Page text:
DENVER, CO--(Marketwire - Aug 29, 2012) - Touch of Life Technologies has released a powerful upgrade to its VH Dissector™ interactive anatomy atlas, creating the first-ever medical education software where users can view detailed anatomy as three-dimensional renderings and in all three, principal axis, cross-sectional views. The platform contains more than 2,000 anatomical structures with curriculum options for medical, dental, physician assistant, physical therapy, nursing and general undergraduate anatomy students. It also serves as a comprehensive clinical reference for practicing professionals.
Both the original VH Dissector™ and the new VH Dissector™ 5 are based on data from the National Library of Medicine's Visible Human Project®. With the VH Dissector, users can virtually dissect anatomical structures and substructures with each click of a mouse. The original VH Dissector enabled users to view the whole human body or magnified regions as 3D renderings and also investigate transverse (horizontal) cross-sections at millimeter intervals throughout the body.
The VH Dissector 5 dramatically extends the user's ability to investigate internal human anatomy and relationships by stepping through cross-sections along all three principal axes (transverse, coronal and sagittal) in millimeter intervals. Coronal cross-sections (vertical cross-sections from shoulder to shoulder), like the transverse, provide a quick appreciation for the right/left symmetrical structures of the body. Conversely, sagittal cross-sections (vertical cross-sections from nose to spine) provide a special view for our asymmetric or unpaired body parts.
By simply centering an anatomical structure or point of interest in the crosshairs, that structure is immediately brought to center in all three cross-sectional views (transverse, coronal and sagittal) and precisely located in the three dimensional view. As a bonus with the integrated nature of the data, the cross-sections can also be viewed in the 3D renderings to produce the effect of 3D structures protruding from the 2D cross-sections.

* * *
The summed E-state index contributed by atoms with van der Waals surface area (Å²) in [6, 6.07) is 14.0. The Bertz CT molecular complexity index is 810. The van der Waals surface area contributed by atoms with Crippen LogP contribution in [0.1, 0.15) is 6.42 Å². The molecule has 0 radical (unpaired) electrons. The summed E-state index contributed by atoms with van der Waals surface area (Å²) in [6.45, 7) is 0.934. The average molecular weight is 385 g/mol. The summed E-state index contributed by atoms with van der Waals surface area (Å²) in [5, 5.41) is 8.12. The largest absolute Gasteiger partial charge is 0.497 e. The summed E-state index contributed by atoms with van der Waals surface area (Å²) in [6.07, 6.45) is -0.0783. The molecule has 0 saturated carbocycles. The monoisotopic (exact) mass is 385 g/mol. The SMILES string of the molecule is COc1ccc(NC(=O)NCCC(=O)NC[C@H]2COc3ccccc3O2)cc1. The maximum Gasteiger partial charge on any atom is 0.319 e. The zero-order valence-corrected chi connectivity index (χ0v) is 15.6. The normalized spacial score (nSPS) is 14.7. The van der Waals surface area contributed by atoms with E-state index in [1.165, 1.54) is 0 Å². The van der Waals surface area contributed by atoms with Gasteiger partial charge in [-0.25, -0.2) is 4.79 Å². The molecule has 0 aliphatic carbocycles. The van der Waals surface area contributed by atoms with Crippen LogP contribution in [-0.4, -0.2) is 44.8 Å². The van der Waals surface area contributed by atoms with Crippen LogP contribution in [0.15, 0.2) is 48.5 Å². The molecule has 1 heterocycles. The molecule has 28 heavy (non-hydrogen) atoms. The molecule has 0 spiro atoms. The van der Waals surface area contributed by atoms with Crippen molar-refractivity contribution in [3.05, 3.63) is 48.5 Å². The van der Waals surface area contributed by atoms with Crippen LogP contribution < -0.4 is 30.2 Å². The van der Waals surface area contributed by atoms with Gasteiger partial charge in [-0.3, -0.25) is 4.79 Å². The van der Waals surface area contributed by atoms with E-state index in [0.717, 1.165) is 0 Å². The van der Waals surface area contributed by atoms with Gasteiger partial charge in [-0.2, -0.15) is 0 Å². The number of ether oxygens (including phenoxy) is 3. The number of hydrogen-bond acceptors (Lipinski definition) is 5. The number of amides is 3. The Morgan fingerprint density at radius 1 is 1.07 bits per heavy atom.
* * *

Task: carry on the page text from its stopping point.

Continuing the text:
"Students will be able to appreciate three dimensional relationships and understand cross-sections more efficiently by controlling the cutting planes as they observe the transitions between 2D and 3D images," said Vic Spitzer, Ph.D., CEO of Touch of Life Technologies and an anatomy professor who was a principal investigator on the Visible Human Project. "The integration of the images and the planes deepens their understanding of anatomy and how structures relate to each other."
The powerful VH Dissector platform enables students and clinicians to rapidly and interactively investigate the entire human body through virtual dissection (or assembly) of body regions or systems while viewing the process as it appears in the cadaver lab or in surgery (3D) and as it appears in clinical imaging (2D) -- all from the desktop and all under their control.
"I have used the VH Dissector in teaching gross anatomy for several years," said Larry Rizzolo, professor at Yale University Medical School. "As an instructor, I like the built in flexibility to recommend premade lessons or design my own lesson plans to guide students. The interactive nature of the software and correlated cross-sectional views enable students to ask and resolve their own questions, as they come up. Consequently, they more quickly grasp anatomical relationships in the human body, which in turn helps to retain the information. The addition of the coronal and sagittal views greatly enhances the VH Dissector as a learning and reference tool in medical school, clinical rotations and beyond."
The software is available for purchase by faculty, students, libraries and professionals online at www.toltech.net and through direct sales.